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Towards a better comprehension of acute mesenteric ischemia after cardiac surgery. An analysis of 33
BACKGROUND: Acute mesenteric ischemia (AMI) after cardiac surgery is a rare but serious complication associated to high mortality. The time of onset is the key point to correctly evaluate the clinical scenarios.
METHODS: Data from adult patients who underwent laparotomy for AMI after elective or urgent cardiac surgery were reviewed (January 2005 – December 2019) to report their anatomoclinical features in relationship to time of onset. Early events (within 48 hours) were allocated to Group 1, whereas late onsets were allocated to Group 2.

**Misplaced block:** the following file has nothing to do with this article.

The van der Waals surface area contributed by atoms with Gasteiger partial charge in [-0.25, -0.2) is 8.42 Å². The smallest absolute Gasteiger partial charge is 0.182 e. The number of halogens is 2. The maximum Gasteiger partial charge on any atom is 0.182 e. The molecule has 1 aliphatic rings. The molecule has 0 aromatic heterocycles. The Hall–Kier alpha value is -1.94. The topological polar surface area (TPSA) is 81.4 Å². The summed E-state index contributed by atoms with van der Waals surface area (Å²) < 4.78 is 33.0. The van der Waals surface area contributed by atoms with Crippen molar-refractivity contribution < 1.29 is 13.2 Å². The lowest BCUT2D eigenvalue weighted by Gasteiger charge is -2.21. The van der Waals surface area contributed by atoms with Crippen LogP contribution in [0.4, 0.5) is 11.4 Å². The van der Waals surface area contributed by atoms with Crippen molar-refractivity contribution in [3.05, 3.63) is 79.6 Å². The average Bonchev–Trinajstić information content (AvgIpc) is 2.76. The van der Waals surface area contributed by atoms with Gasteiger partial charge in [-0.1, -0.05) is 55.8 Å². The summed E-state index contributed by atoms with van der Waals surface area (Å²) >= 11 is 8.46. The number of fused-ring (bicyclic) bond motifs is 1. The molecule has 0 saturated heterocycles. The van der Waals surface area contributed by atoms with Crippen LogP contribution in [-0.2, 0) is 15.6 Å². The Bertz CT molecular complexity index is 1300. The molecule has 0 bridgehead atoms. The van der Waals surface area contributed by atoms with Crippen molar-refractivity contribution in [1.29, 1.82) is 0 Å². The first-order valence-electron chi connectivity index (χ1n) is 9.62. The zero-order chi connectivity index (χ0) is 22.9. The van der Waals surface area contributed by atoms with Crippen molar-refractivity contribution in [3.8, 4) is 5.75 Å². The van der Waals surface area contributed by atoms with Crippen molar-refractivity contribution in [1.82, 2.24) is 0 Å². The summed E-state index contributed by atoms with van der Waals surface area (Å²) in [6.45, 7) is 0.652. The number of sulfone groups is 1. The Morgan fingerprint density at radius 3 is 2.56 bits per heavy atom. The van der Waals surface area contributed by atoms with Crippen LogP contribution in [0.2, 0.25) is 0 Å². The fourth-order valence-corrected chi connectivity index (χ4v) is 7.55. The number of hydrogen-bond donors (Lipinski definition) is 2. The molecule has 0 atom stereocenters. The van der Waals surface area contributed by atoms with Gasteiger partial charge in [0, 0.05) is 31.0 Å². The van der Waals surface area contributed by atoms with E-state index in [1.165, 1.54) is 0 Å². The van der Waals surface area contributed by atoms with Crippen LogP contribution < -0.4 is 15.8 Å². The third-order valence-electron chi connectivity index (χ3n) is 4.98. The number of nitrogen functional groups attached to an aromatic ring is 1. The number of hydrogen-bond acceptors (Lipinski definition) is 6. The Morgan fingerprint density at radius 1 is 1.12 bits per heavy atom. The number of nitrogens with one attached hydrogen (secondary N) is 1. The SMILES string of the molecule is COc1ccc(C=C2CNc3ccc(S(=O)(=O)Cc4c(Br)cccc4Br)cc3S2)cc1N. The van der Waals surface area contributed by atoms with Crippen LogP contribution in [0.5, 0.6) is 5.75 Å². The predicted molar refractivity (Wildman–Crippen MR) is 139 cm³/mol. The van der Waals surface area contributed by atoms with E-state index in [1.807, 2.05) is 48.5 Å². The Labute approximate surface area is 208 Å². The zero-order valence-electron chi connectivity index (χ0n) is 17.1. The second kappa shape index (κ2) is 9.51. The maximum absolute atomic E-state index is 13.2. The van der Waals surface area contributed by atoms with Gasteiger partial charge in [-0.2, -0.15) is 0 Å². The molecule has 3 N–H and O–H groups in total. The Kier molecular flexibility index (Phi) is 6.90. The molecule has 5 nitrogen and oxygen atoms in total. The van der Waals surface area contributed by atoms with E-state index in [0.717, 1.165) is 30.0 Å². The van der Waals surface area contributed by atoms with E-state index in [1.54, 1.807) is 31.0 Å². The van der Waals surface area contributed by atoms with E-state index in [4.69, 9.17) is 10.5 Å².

RESULTS: The incidence of risk factors for non occlusive mesenteric ischemia was higher in Group 1 (chronic renal failure 80% vs 38.8%, P <0.05, use of inotropes 60% vs 5.5%, P <0.01, early oligo-anuria requiring CRRT 80% vs 16.6%, P <0.01, prolonged ventilation 46.6% vs 5.5%, P <0.05), where a significative occurrence of postoperative de novo atrial fibrillation was noted in Group 2 (55% vs 5.5%, P <0.01). The number of patients who required bowel resection was proportionally higher in the Group 2. CONCLUSIONS: Two well distinct categories of AMI after cardiac surgery can be classified. The first consists of patients with well-known risk factors developing ischemia as a result of severe visceral hypoperfusion The second consists of patients with low comorbidity who experience late AMI as a consequence of “trigger events”, mainly de novo atrial fibrillation. This classification may be useful to better alert the medical staff to the possibility of bowel ischemia at any time after cardiac surgery, promoting early diagnosis and treatment.